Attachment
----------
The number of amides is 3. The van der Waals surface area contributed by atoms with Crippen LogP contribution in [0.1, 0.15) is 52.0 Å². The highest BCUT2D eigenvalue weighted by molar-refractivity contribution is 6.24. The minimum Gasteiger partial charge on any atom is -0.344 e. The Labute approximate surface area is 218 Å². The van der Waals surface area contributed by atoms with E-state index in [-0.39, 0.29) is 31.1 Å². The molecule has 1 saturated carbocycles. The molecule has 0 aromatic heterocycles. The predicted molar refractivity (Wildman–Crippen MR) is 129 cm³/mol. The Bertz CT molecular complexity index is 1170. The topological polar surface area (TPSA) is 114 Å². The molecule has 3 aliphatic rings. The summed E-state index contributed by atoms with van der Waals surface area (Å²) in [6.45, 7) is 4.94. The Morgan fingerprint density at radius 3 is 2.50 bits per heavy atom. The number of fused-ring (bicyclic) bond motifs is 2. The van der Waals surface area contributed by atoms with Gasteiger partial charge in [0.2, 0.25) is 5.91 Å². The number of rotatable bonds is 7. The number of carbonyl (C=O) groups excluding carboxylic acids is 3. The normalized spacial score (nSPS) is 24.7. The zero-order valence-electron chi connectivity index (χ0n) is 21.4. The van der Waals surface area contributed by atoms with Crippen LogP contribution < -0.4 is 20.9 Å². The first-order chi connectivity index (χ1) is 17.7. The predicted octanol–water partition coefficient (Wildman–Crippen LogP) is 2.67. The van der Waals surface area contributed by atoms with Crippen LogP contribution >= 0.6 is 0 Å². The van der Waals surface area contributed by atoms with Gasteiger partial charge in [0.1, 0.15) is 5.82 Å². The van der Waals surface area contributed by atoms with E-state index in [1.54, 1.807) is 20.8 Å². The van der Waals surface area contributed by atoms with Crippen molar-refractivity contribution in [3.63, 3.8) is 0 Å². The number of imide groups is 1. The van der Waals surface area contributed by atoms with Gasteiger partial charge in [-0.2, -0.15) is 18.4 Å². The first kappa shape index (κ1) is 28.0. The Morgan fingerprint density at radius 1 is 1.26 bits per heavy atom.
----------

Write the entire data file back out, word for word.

The number of amides is 3. The van der Waals surface area contributed by atoms with Crippen LogP contribution in [0.1, 0.15) is 52.0 Å². The highest BCUT2D eigenvalue weighted by molar-refractivity contribution is 6.24. The minimum Gasteiger partial charge on any atom is -0.344 e. The Labute approximate surface area is 218 Å². The van der Waals surface area contributed by atoms with E-state index in [-0.39, 0.29) is 31.1 Å². The molecule has 1 saturated carbocycles. The molecule has 0 aromatic heterocycles. The predicted molar refractivity (Wildman–Crippen MR) is 129 cm³/mol. The Bertz CT molecular complexity index is 1170. The topological polar surface area (TPSA) is 114 Å². The molecule has 3 aliphatic rings. The summed E-state index contributed by atoms with van der Waals surface area (Å²) in [6.45, 7) is 4.94. The Morgan fingerprint density at radius 3 is 2.50 bits per heavy atom. The number of fused-ring (bicyclic) bond motifs is 2. The van der Waals surface area contributed by atoms with Gasteiger partial charge in [0.2, 0.25) is 5.91 Å². The number of rotatable bonds is 7. The number of carbonyl (C=O) groups excluding carboxylic acids is 3. The normalized spacial score (nSPS) is 24.7. The zero-order valence-electron chi connectivity index (χ0n) is 21.4. The van der Waals surface area contributed by atoms with Crippen LogP contribution < -0.4 is 20.9 Å². The first-order chi connectivity index (χ1) is 17.7. The predicted octanol–water partition coefficient (Wildman–Crippen LogP) is 2.67. The van der Waals surface area contributed by atoms with Crippen LogP contribution >= 0.6 is 0 Å². The van der Waals surface area contributed by atoms with Gasteiger partial charge in [0.1, 0.15) is 5.82 Å². The van der Waals surface area contributed by atoms with E-state index in [1.54, 1.807) is 20.8 Å². The van der Waals surface area contributed by atoms with Crippen molar-refractivity contribution in [3.63, 3.8) is 0 Å². The number of imide groups is 1. The van der Waals surface area contributed by atoms with Gasteiger partial charge in [-0.2, -0.15) is 18.4 Å². The first kappa shape index (κ1) is 28.0. The Morgan fingerprint density at radius 1 is 1.26 bits per heavy atom.